The Weekly Shtikle - Shemos
The irony is hard to ignore. The United States is now hours away from inaugurating a new leader on the eve of Shabbas Parshas Shemos. While the path that lies ahead under this new leadership is unknown, the parsha certainly provide numerous glimpses into Moshe's exceptional virtues qualifying him to lead our nation. One incident that stands out is the altercation in which Moshe kills the Egyptian officer. The Abarbanel asks some fundamental questions on the episode. The pasuk recounts (2:11) that Moshe saw an Egyptian hitting an ish ivri mei'echav, a Hebrew man from his brethren. The word mei'echav seems superfluous. Surely, if he is a Hebrew, he is from his brethren. Then, when Moshe kills the Egyptian it says that he looked both ways and saw that there was no man. If that is the case, how did Dasan know that he had done it as is evident from the events that followed?
Abarbanel offers a novel interpretation of the events. Contrary to the more popular understandings, there were in fact many present at the time. The word mei'echav is telling us that the Egyptian removed this one man from the group of his (Moshe's) brothers and began to beat him only. Moshe saw this and looked both ways and saw that there was no man. This is not to say there were no other individuals present. Rather, he observed that no one was willing to be a man and to stand up in defence of his fellow Jew. Moshe understood that he needed to be the one to rise to the occasion and do something about it so he killed the Egyptian. But, it was indeed in front of many.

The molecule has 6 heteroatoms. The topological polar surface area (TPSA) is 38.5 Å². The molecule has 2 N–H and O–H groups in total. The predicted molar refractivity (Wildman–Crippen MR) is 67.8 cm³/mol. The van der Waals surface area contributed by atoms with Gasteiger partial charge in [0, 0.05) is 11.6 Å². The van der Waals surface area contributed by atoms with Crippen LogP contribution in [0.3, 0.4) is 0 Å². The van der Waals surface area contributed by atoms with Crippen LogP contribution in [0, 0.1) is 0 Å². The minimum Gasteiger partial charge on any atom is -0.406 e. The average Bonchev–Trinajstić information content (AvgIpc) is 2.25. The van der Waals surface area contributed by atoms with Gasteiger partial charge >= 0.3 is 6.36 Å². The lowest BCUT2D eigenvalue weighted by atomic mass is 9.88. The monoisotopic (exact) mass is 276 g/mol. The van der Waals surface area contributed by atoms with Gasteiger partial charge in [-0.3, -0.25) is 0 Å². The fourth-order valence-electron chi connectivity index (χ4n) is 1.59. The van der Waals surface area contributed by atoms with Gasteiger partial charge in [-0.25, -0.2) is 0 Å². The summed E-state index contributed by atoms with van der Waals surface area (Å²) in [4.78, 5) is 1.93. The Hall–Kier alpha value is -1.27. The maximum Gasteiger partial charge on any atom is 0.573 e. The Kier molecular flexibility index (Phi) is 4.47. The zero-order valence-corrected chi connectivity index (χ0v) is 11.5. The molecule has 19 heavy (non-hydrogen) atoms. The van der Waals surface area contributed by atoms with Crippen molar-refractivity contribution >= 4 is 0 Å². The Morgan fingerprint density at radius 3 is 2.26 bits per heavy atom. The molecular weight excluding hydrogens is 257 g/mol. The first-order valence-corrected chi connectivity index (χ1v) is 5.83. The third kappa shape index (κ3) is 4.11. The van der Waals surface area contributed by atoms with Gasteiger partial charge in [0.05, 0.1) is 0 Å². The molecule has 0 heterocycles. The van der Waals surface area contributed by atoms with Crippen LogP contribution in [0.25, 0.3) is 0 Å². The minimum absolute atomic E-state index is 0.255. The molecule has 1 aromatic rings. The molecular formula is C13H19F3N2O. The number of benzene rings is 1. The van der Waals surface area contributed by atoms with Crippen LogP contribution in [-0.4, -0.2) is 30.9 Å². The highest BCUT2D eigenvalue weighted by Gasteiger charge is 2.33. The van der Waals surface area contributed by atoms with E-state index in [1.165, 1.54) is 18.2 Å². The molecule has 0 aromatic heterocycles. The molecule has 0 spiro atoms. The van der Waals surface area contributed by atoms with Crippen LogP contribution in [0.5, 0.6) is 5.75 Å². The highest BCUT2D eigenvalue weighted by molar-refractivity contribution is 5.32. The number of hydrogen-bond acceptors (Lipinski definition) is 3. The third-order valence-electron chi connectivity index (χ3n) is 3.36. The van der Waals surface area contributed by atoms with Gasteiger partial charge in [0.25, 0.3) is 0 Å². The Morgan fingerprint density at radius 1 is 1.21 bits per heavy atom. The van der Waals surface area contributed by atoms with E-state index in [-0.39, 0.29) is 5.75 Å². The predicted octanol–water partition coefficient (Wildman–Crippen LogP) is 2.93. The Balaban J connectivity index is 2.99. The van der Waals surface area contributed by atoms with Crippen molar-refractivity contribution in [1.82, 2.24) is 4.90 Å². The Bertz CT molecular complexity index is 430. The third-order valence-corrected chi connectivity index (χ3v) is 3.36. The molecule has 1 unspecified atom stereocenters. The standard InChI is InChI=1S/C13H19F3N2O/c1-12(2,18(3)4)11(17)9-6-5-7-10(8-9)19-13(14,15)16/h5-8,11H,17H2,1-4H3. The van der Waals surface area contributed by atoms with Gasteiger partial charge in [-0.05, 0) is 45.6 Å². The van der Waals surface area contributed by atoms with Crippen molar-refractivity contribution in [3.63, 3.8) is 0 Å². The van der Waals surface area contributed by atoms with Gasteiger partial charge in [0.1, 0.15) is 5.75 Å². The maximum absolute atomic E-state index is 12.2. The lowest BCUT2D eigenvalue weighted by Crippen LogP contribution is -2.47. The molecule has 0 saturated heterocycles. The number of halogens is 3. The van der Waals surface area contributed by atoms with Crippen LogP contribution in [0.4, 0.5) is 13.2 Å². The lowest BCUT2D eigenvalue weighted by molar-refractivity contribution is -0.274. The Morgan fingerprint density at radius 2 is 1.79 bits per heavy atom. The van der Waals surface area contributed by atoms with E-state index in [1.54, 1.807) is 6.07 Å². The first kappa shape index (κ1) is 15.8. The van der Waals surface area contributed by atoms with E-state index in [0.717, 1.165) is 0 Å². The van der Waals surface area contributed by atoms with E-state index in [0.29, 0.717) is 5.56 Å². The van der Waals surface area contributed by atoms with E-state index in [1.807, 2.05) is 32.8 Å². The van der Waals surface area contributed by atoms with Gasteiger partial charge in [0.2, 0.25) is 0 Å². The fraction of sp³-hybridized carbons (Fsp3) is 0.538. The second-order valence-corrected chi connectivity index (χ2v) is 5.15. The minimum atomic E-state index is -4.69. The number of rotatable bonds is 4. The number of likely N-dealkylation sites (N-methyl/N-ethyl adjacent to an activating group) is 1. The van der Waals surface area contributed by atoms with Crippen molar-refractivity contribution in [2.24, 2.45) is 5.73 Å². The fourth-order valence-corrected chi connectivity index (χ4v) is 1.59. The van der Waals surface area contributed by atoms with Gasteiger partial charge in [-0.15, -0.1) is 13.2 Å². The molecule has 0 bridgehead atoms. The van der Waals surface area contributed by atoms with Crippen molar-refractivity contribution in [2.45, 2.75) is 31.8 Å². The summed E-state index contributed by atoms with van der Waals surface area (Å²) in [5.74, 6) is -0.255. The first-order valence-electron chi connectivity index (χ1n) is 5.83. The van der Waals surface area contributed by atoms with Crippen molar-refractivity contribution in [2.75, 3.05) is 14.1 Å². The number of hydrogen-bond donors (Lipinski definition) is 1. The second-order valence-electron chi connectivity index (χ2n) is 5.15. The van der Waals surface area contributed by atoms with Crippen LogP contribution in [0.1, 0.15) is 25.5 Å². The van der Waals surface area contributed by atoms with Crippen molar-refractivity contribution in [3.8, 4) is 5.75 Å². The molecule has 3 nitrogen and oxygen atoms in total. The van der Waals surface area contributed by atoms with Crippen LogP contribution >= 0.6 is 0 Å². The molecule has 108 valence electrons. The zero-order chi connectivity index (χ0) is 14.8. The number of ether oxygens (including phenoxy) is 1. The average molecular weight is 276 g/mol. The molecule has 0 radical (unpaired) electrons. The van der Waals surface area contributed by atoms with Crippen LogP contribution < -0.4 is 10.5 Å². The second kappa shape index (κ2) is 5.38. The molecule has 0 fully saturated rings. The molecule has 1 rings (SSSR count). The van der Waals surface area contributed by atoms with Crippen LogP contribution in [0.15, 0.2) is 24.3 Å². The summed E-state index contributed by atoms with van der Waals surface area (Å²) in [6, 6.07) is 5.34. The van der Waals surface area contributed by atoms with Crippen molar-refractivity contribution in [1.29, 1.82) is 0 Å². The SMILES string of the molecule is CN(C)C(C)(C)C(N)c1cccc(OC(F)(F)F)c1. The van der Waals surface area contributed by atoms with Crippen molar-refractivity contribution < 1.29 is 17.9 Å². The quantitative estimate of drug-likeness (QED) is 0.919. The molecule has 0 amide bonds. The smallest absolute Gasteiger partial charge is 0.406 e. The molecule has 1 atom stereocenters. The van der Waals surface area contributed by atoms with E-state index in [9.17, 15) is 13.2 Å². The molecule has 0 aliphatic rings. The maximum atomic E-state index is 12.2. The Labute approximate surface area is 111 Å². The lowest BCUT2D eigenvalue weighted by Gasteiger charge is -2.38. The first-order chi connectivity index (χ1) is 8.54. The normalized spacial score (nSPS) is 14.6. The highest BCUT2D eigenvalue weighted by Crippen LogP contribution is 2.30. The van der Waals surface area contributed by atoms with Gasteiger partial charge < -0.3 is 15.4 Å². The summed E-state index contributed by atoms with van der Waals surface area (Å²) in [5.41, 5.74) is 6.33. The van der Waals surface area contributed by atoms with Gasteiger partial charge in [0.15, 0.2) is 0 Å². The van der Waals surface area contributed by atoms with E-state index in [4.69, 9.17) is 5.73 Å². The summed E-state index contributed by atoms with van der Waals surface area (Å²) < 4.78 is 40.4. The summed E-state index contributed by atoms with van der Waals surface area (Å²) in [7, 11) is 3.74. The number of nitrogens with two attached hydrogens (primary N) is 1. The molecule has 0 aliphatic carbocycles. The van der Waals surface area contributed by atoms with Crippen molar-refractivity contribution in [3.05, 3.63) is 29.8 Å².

There is an alternative answer to Abarbanel's second question. According to the midrash (Shemos Rabba) the man being flogged by the Egyptian was none other than Dasan himself. It is therefore no surprise that he was aware of Moshe's having killed the Egyptian. But it paints an even uglier picture of what went ensued. Dasan challenges Moshe the next day, saying, (2:14) "are you going to kill me like you killed the Egyptian?" Not only is he unnecessarily pointing a finger at Moshe for a noble deed, he is showing complete ingratitude for having saved his own life.
The above interpretations fit well with Rashi's second interpretation of Moshe's reaction when he states, (ibid) "Alas, it is known." The obvious meaning is that his killing of the Egyptian became known. But Rashi offers another interpretation. Moshe was stating, "I was always bothered, why the Israelites were deserving of such oppression. Now I know they are deserving." This episode brought out the worst in B'nei Yisrael. First, a crowd watches idly as their brother is beaten. And then Dasan fails to acknowledge Moshe's valour and even turns it against him.
We are certainly all hopeful that this new era in history will bring about more peace and prosperity for us as a nation but we must be mindful not to depend on others for our defence. It is incumbent upon us to stand up and do whatever is in our powers.
Shtikle Blog Weekly Roundup:
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